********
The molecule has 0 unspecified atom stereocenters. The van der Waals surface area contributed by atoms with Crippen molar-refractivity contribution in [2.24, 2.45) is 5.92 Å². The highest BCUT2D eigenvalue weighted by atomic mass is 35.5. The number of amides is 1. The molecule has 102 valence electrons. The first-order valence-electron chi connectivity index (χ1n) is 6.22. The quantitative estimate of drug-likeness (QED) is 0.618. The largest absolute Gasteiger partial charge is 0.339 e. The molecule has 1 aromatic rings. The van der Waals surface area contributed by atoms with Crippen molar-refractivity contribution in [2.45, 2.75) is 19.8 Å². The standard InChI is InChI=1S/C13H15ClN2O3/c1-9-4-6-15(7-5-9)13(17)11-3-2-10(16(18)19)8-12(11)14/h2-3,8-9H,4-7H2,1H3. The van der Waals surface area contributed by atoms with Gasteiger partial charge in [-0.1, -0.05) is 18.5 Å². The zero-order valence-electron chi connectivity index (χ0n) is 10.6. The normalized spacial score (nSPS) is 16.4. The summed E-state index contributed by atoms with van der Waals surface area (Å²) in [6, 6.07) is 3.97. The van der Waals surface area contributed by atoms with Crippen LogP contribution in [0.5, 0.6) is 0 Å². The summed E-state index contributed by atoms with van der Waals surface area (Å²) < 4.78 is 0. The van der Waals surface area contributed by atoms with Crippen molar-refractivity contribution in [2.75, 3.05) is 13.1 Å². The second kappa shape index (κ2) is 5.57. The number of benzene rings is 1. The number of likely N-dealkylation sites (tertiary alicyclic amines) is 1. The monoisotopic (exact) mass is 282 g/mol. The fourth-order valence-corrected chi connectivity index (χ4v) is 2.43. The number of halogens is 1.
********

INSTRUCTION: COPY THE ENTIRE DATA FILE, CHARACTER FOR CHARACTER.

The molecule has 0 unspecified atom stereocenters. The van der Waals surface area contributed by atoms with Crippen molar-refractivity contribution in [2.24, 2.45) is 5.92 Å². The highest BCUT2D eigenvalue weighted by atomic mass is 35.5. The number of amides is 1. The molecule has 102 valence electrons. The first-order valence-electron chi connectivity index (χ1n) is 6.22. The quantitative estimate of drug-likeness (QED) is 0.618. The largest absolute Gasteiger partial charge is 0.339 e. The molecule has 1 aromatic rings. The van der Waals surface area contributed by atoms with Crippen molar-refractivity contribution in [2.45, 2.75) is 19.8 Å². The standard InChI is InChI=1S/C13H15ClN2O3/c1-9-4-6-15(7-5-9)13(17)11-3-2-10(16(18)19)8-12(11)14/h2-3,8-9H,4-7H2,1H3. The van der Waals surface area contributed by atoms with Gasteiger partial charge in [-0.1, -0.05) is 18.5 Å². The zero-order valence-electron chi connectivity index (χ0n) is 10.6. The normalized spacial score (nSPS) is 16.4. The summed E-state index contributed by atoms with van der Waals surface area (Å²) in [6, 6.07) is 3.97. The van der Waals surface area contributed by atoms with Crippen LogP contribution in [0.5, 0.6) is 0 Å². The summed E-state index contributed by atoms with van der Waals surface area (Å²) < 4.78 is 0. The van der Waals surface area contributed by atoms with Crippen molar-refractivity contribution in [2.75, 3.05) is 13.1 Å². The second kappa shape index (κ2) is 5.57. The number of benzene rings is 1. The number of likely N-dealkylation sites (tertiary alicyclic amines) is 1. The monoisotopic (exact) mass is 282 g/mol. The fourth-order valence-corrected chi connectivity index (χ4v) is 2.43. The number of halogens is 1.